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preemptive

or pre-emp·tive

[ pree-emp-tiv ]
/ priˈɛmp tɪv /
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adjective
of or relating to preemption.
taken as a measure against something possible, anticipated, or feared; preventive; deterrent: a preemptive tactic against a ruthless business rival.
preempting or possessing the power to preempt; appropriative; privileged: a commander's preemptive authority.
Bridge. pertaining to, involving, or noting an opening bid or an overcall in a suit that is at an unnecessarily high level and that is essentially a defensive maneuver designed to make communication between one's opponents more difficult: a preemptive bid; to give a preemptive response.
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Origin of preemptive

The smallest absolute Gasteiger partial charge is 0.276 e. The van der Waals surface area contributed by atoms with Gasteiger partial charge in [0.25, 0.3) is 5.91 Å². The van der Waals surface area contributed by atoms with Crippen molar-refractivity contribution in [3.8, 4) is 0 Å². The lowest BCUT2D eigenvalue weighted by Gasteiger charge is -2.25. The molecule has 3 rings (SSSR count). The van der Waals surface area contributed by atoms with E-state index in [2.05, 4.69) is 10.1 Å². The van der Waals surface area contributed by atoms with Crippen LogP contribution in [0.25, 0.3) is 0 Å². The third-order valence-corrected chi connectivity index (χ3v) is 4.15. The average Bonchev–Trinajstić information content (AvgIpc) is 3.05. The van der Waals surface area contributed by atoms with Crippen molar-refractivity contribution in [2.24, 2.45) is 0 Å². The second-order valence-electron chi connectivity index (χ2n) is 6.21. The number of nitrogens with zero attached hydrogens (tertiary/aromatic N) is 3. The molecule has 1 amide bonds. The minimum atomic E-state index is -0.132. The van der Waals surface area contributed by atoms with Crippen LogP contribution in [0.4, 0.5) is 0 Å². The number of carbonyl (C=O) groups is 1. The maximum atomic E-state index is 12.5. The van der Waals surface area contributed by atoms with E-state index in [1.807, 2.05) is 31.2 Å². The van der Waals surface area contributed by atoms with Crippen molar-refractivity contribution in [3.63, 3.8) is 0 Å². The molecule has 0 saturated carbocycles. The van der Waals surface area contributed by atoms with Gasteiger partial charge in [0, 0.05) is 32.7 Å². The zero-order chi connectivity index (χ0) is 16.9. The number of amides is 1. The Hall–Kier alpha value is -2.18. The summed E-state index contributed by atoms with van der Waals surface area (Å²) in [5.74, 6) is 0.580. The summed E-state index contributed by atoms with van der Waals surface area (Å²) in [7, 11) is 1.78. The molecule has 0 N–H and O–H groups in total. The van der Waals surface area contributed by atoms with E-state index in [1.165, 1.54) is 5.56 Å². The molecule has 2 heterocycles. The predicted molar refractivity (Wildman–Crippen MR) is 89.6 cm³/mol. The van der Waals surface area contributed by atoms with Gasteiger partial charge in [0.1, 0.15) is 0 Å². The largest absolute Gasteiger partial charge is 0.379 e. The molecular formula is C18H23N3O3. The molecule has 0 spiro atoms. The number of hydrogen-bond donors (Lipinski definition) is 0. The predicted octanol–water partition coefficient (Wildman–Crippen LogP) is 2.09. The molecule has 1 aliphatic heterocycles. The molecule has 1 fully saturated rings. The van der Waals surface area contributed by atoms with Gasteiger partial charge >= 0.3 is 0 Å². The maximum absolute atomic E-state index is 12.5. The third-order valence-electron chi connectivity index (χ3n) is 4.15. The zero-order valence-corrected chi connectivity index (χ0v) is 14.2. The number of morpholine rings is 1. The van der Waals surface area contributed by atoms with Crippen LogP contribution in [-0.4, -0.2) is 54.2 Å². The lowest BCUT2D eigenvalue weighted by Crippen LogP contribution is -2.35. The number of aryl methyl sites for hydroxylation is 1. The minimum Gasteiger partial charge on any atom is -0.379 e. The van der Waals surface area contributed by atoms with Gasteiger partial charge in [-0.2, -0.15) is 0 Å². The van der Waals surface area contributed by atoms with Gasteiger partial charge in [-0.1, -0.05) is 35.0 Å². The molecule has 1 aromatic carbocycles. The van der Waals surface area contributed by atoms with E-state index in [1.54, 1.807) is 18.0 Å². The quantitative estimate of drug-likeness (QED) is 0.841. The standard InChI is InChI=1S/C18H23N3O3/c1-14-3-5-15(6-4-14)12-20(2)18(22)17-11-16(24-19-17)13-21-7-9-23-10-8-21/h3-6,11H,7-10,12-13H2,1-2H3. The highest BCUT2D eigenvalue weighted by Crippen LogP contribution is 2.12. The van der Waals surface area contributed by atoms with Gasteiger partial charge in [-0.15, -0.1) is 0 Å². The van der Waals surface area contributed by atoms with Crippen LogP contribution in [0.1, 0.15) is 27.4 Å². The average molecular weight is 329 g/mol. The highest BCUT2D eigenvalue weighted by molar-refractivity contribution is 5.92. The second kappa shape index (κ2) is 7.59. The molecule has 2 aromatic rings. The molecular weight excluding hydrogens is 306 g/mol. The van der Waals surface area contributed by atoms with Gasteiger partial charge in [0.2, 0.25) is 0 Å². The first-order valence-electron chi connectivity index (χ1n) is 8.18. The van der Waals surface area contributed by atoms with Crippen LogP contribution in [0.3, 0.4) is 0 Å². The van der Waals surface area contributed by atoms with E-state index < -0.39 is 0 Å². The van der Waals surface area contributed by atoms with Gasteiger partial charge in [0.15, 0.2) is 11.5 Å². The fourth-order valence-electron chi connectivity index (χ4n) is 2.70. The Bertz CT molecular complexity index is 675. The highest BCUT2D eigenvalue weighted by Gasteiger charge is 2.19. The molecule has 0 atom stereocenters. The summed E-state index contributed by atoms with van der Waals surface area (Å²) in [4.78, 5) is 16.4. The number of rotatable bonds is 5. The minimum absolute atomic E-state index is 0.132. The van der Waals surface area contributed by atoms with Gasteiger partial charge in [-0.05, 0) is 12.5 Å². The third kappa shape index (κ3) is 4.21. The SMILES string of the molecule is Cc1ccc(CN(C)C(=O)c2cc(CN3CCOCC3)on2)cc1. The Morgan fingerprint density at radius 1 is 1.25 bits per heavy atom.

An Americanism dating back to 1785–95; preempt + -ive

OTHER WORDS FROM preemptive

pre·emp·tive·ly, adverb

WORDS THAT MAY BE CONFUSED WITH preemptive

peremptory, preemptive
Dictionary.com Unabridged Based on the Random House Unabridged Dictionary, © Random House, Inc. 2021

How to use preemptive in a sentence

British Dictionary definitions for preemptive

pre-emptive
/ (prɪˈɛmptɪv) /

adjective
of, involving, or capable of pre-emption
bridge (of a high bid) made to shut out opposition bidding
military designed to reduce or destroy an enemy's attacking strength before it can use ita pre-emptive strike

Derived forms of pre-emptive

pre-emptively, adverb
Collins English Dictionary - Complete & Unabridged 2012 Digital Edition © William Collins Sons & Co. Ltd. 1979, 1986 © HarperCollins Publishers 1998, 2000, 2003, 2005, 2006, 2007, 2009, 2012
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